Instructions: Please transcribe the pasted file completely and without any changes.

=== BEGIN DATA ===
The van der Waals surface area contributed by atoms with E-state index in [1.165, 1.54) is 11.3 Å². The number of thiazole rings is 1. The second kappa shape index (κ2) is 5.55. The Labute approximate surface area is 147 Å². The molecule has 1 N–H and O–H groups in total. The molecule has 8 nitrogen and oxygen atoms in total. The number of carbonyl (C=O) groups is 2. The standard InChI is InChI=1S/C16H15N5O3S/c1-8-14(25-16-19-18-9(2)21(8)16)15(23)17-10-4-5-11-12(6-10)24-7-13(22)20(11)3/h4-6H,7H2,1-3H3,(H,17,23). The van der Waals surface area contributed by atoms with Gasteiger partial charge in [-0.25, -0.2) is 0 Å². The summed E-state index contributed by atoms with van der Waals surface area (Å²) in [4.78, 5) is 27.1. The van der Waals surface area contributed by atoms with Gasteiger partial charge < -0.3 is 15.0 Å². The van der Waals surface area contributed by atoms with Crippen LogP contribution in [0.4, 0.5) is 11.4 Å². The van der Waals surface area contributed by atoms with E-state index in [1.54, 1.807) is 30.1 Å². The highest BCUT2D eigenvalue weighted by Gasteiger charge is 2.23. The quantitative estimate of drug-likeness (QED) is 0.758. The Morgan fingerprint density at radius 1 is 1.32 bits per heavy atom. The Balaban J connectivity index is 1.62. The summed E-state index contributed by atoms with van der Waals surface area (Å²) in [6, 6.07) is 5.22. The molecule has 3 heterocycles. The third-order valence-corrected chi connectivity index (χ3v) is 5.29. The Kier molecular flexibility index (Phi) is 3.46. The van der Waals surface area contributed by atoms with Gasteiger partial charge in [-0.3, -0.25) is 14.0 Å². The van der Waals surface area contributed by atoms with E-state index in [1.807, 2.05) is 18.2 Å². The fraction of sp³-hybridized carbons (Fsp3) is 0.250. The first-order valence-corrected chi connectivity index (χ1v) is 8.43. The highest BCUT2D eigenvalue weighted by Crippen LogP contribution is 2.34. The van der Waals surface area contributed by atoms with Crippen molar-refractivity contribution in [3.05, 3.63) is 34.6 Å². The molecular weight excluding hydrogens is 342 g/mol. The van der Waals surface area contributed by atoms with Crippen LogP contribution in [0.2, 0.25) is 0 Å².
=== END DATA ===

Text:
The van der Waals surface area contributed by atoms with E-state index in [1.165, 1.54) is 11.3 Å². The number of thiazole rings is 1. The second kappa shape index (κ2) is 5.55. The Labute approximate surface area is 147 Å². The molecule has 1 N–H and O–H groups in total. The molecule has 8 nitrogen and oxygen atoms in total. The number of carbonyl (C=O) groups is 2. The standard InChI is InChI=1S/C16H15N5O3S/c1-8-14(25-16-19-18-9(2)21(8)16)15(23)17-10-4-5-11-12(6-10)24-7-13(22)20(11)3/h4-6H,7H2,1-3H3,(H,17,23). The van der Waals surface area contributed by atoms with Gasteiger partial charge in [-0.25, -0.2) is 0 Å². The summed E-state index contributed by atoms with van der Waals surface area (Å²) in [4.78, 5) is 27.1. The van der Waals surface area contributed by atoms with Gasteiger partial charge < -0.3 is 15.0 Å². The van der Waals surface area contributed by atoms with Crippen LogP contribution in [0.4, 0.5) is 11.4 Å². The van der Waals surface area contributed by atoms with E-state index in [1.54, 1.807) is 30.1 Å². The highest BCUT2D eigenvalue weighted by Gasteiger charge is 2.23. The quantitative estimate of drug-likeness (QED) is 0.758. The Morgan fingerprint density at radius 1 is 1.32 bits per heavy atom. The Balaban J connectivity index is 1.62. The summed E-state index contributed by atoms with van der Waals surface area (Å²) in [6, 6.07) is 5.22. The molecule has 3 heterocycles. The third-order valence-corrected chi connectivity index (χ3v) is 5.29. The Kier molecular flexibility index (Phi) is 3.46. The van der Waals surface area contributed by atoms with Gasteiger partial charge in [-0.3, -0.25) is 14.0 Å². The van der Waals surface area contributed by atoms with E-state index in [1.807, 2.05) is 18.2 Å². The fraction of sp³-hybridized carbons (Fsp3) is 0.250. The first-order valence-corrected chi connectivity index (χ1v) is 8.43. The highest BCUT2D eigenvalue weighted by Crippen LogP contribution is 2.34. The van der Waals surface area contributed by atoms with Crippen molar-refractivity contribution in [3.05, 3.63) is 34.6 Å². The molecular weight excluding hydrogens is 342 g/mol. The van der Waals surface area contributed by atoms with Crippen LogP contribution in [0.2, 0.25) is 0 Å².